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air announced an approaching earthquake. Ruggiero's joynts began to loosen with the united sensations of guilt and fear; surrounded on all sides by torrents of indurated lava, — which he recollected to have heard flowed from Vesuvius the year that he was born, when both his parents perished in the flames, and he himself was saved as if by miracle, — his feet stood fixed by difficulty, whilst his mind ran rapidly over past events. The mountain now swelled with a second sigh, more solemn than before. The hollow ground heaved under him, and by the light of an electric cloud which caught the blaze as it blew over the hill, he happily discovered a distant crucifix, and seeking with steps become somewhat more steady to gain it. Tears for the first time eased his heart, and gave hope of returning humanity. Ruggiero now prayed for life only that he might gain time to request forgiveness ; and after a variety of penances courageously endured, he lives at this day, a hermit on Vesuvius, religion making that residence delightful, the sight of which, when guilty, chilled him with horror, — and he scruples not to relate the story of his conversion to those who, passing that way, are sure to partake his hospitality.
This story was never seen since that day by any one.
DELLA CRUSCA VERSES.
AMONG many other undeserved praises I received at generous Florence, I select these from Mr. Merry, whom we called Della Crusca, because he was a member of their academy :
“ O you ! whose piercing azure eye
Reads in each heart the feelings there ;
Our transports and our woes can share;
“ deign to accept the verse sincere,
Nor yet deride my rustic reed;
For pity sure is folly's meed:
These were sincere verses indeed; for he wanted me not to join the Greatheeds and Parsons and Piozzi, who were all persuading him to go home, and not fling any more time away in prosecuting his dangerous passion for Lady Cowper; while the Grand Duke himself was his rival. I answered his application, poor fellow ! in the concluding verses of our “ Florence Miscellany.” They wanted it larger; so I said :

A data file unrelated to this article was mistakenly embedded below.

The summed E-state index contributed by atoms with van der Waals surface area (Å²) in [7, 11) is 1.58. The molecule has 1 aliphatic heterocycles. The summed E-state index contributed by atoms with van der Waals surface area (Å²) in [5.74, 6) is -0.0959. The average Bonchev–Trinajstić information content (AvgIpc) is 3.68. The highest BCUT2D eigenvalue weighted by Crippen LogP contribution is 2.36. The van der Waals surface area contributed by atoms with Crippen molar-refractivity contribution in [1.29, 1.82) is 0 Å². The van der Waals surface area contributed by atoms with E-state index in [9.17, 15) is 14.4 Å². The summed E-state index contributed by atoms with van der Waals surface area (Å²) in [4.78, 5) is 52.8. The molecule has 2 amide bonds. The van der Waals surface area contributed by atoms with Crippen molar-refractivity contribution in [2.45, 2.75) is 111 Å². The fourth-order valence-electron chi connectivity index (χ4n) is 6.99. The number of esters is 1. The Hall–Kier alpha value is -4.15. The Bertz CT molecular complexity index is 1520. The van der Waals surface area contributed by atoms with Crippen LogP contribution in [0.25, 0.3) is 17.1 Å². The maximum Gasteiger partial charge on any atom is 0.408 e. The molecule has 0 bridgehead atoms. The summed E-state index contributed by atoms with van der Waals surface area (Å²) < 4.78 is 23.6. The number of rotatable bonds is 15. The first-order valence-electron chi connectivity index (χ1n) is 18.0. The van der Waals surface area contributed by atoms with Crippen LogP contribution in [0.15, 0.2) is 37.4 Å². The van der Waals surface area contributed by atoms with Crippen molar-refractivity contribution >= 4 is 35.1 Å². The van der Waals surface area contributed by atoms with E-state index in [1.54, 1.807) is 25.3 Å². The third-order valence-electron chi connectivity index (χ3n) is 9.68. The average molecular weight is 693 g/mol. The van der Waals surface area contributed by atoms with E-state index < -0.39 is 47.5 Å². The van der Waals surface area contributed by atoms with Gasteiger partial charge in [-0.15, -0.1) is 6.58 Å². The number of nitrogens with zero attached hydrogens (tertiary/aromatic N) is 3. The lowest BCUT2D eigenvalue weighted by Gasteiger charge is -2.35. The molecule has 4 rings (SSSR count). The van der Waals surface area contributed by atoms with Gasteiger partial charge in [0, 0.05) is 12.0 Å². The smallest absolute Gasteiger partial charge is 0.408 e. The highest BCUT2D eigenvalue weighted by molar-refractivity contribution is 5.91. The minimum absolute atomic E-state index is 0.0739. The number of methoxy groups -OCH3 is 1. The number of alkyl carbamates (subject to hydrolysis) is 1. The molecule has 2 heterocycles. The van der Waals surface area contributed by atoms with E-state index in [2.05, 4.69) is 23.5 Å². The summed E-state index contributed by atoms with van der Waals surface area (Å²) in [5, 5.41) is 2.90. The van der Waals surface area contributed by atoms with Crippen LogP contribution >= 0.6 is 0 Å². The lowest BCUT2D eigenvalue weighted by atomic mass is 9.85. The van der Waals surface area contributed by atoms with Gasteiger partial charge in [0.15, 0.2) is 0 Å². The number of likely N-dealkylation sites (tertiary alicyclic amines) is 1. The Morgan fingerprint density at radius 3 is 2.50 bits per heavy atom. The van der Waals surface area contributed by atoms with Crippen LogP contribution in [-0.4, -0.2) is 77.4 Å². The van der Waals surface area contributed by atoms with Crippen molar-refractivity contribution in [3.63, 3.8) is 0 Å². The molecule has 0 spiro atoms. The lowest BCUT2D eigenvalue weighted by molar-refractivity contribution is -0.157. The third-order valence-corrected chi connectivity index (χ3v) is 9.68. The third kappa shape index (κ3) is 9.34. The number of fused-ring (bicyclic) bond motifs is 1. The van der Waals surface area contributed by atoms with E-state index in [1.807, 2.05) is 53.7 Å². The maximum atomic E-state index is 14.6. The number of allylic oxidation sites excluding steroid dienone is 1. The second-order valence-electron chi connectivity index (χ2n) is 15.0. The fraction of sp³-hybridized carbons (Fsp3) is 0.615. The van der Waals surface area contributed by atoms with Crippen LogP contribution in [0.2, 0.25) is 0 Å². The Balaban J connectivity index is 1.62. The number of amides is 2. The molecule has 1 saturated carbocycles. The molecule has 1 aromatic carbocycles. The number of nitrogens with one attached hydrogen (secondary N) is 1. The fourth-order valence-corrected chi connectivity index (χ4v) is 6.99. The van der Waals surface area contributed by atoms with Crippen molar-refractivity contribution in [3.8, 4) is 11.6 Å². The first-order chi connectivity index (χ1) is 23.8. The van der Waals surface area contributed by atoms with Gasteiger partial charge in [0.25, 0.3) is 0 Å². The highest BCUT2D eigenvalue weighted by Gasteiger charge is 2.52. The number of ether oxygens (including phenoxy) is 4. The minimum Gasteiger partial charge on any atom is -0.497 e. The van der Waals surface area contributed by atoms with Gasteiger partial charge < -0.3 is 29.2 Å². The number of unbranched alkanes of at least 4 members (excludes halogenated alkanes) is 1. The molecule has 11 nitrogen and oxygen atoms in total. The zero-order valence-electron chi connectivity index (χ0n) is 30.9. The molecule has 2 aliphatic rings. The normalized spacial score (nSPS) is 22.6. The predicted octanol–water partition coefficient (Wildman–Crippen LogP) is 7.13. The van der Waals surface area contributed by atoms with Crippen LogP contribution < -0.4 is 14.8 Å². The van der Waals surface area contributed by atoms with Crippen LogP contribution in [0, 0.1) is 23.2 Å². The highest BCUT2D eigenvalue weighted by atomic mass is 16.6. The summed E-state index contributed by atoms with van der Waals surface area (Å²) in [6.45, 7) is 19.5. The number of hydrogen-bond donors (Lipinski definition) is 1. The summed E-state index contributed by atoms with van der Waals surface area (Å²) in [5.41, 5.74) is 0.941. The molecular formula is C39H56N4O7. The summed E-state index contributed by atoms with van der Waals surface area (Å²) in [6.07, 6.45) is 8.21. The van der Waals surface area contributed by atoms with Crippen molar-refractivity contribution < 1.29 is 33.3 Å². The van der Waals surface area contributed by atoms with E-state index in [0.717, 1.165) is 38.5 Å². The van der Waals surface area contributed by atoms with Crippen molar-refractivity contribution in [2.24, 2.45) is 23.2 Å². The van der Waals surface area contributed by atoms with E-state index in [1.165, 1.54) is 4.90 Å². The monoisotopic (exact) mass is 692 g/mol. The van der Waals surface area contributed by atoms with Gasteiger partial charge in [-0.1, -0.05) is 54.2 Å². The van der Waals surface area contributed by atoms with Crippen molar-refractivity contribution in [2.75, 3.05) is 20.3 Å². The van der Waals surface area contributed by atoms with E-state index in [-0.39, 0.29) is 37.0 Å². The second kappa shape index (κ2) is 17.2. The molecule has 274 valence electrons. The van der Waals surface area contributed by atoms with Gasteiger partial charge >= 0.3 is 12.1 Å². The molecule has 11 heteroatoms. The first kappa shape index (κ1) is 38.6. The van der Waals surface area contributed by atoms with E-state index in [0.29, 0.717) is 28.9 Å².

The book 's imperfect you declare,
Composed of whim and mirth and satire,
Thou first, to soothe whose feeling heart
Thou, too, who oft has strung the lyre
* Mr. Greatheed. She describes him as completely under the influence of his wife, the charming Anna.
Keep her from knowledge of the crimes
While I — who, half-amphibious grown,
ODE TO SOCIETY.
Society! gregarious dame ! *
Your vagrant feet desire to tread * See ante, p. 137. Moore has substituted Posterity for Society. His reports of conversations are both meagre and inaccurate. Thus (Vol. III. p. 196) he says: “In talking of letters being charged by weight, he (Canning) said the post-office once refused to carry a letter of Sir J. Cox Hippesley's, it was so dull.” Canning said “so heavy"; the letter being the worthy baronet's printed letter against Catholic Emancipation.